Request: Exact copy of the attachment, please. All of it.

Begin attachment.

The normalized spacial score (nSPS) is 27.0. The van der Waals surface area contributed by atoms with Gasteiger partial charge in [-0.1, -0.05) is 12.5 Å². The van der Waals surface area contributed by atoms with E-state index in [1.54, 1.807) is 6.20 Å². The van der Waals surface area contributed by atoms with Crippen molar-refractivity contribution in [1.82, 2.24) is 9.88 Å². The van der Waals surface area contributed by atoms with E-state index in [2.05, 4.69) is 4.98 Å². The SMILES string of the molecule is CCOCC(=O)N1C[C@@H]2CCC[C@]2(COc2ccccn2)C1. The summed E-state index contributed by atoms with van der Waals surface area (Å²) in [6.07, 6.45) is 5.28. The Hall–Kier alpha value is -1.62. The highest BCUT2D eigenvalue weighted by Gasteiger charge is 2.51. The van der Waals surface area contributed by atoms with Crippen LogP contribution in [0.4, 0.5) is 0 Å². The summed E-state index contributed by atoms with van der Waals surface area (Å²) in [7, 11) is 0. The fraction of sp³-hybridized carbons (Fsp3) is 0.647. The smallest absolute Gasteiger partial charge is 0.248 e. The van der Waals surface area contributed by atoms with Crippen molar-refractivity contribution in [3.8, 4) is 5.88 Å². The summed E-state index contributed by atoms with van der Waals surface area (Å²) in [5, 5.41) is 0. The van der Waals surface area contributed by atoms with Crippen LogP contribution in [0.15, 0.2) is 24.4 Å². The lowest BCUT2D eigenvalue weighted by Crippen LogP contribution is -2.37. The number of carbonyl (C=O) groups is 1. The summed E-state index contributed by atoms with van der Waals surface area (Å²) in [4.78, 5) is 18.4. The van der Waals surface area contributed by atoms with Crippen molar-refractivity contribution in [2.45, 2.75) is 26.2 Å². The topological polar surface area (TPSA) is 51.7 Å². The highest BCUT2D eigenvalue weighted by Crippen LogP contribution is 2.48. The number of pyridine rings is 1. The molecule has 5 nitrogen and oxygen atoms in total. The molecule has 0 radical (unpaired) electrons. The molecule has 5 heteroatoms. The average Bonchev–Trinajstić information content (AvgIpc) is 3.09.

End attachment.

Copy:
The normalized spacial score (nSPS) is 27.0. The van der Waals surface area contributed by atoms with Gasteiger partial charge in [-0.1, -0.05) is 12.5 Å². The van der Waals surface area contributed by atoms with E-state index in [1.54, 1.807) is 6.20 Å². The van der Waals surface area contributed by atoms with Crippen molar-refractivity contribution in [1.82, 2.24) is 9.88 Å². The van der Waals surface area contributed by atoms with E-state index in [2.05, 4.69) is 4.98 Å². The SMILES string of the molecule is CCOCC(=O)N1C[C@@H]2CCC[C@]2(COc2ccccn2)C1. The summed E-state index contributed by atoms with van der Waals surface area (Å²) in [6.07, 6.45) is 5.28. The Hall–Kier alpha value is -1.62. The highest BCUT2D eigenvalue weighted by Gasteiger charge is 2.51. The van der Waals surface area contributed by atoms with Crippen LogP contribution in [0.4, 0.5) is 0 Å². The summed E-state index contributed by atoms with van der Waals surface area (Å²) in [7, 11) is 0. The fraction of sp³-hybridized carbons (Fsp3) is 0.647. The smallest absolute Gasteiger partial charge is 0.248 e. The van der Waals surface area contributed by atoms with Crippen molar-refractivity contribution in [3.8, 4) is 5.88 Å². The summed E-state index contributed by atoms with van der Waals surface area (Å²) in [5, 5.41) is 0. The van der Waals surface area contributed by atoms with Crippen LogP contribution in [0.15, 0.2) is 24.4 Å². The lowest BCUT2D eigenvalue weighted by Crippen LogP contribution is -2.37. The number of carbonyl (C=O) groups is 1. The summed E-state index contributed by atoms with van der Waals surface area (Å²) in [4.78, 5) is 18.4. The van der Waals surface area contributed by atoms with Crippen molar-refractivity contribution in [2.45, 2.75) is 26.2 Å². The topological polar surface area (TPSA) is 51.7 Å². The highest BCUT2D eigenvalue weighted by Crippen LogP contribution is 2.48. The number of pyridine rings is 1. The molecule has 5 nitrogen and oxygen atoms in total. The molecule has 0 radical (unpaired) electrons. The molecule has 5 heteroatoms. The average Bonchev–Trinajstić information content (AvgIpc) is 3.09.